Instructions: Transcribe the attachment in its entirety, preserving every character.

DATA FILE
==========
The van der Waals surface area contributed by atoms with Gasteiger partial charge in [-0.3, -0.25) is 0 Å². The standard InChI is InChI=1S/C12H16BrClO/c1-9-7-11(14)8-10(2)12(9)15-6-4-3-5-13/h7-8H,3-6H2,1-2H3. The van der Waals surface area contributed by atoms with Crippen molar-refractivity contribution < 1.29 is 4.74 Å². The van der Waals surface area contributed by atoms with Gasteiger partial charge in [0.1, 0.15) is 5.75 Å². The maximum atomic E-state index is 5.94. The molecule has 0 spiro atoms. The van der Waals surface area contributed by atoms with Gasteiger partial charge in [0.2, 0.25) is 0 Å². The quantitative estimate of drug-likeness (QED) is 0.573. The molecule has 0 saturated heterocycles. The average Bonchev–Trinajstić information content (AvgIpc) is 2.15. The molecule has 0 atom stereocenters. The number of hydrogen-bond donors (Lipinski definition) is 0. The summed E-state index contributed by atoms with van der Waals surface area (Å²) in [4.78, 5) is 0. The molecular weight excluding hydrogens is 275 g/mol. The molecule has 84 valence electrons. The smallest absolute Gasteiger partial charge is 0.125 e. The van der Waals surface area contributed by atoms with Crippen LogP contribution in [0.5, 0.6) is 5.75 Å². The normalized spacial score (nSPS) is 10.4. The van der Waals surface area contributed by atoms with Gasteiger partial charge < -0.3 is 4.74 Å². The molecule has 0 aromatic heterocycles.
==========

The van der Waals surface area contributed by atoms with Gasteiger partial charge in [-0.3, -0.25) is 0 Å². The standard InChI is InChI=1S/C12H16BrClO/c1-9-7-11(14)8-10(2)12(9)15-6-4-3-5-13/h7-8H,3-6H2,1-2H3. The van der Waals surface area contributed by atoms with Crippen molar-refractivity contribution < 1.29 is 4.74 Å². The van der Waals surface area contributed by atoms with Gasteiger partial charge in [0.1, 0.15) is 5.75 Å². The maximum atomic E-state index is 5.94. The molecule has 0 spiro atoms. The van der Waals surface area contributed by atoms with Gasteiger partial charge in [0.2, 0.25) is 0 Å². The quantitative estimate of drug-likeness (QED) is 0.573. The molecule has 0 saturated heterocycles. The average Bonchev–Trinajstić information content (AvgIpc) is 2.15. The molecule has 0 atom stereocenters. The number of hydrogen-bond donors (Lipinski definition) is 0. The summed E-state index contributed by atoms with van der Waals surface area (Å²) in [4.78, 5) is 0. The molecular weight excluding hydrogens is 275 g/mol. The molecule has 84 valence electrons. The smallest absolute Gasteiger partial charge is 0.125 e. The van der Waals surface area contributed by atoms with Crippen LogP contribution in [0.5, 0.6) is 5.75 Å². The normalized spacial score (nSPS) is 10.4. The van der Waals surface area contributed by atoms with Gasteiger partial charge < -0.3 is 4.74 Å². The molecule has 0 aromatic heterocycles.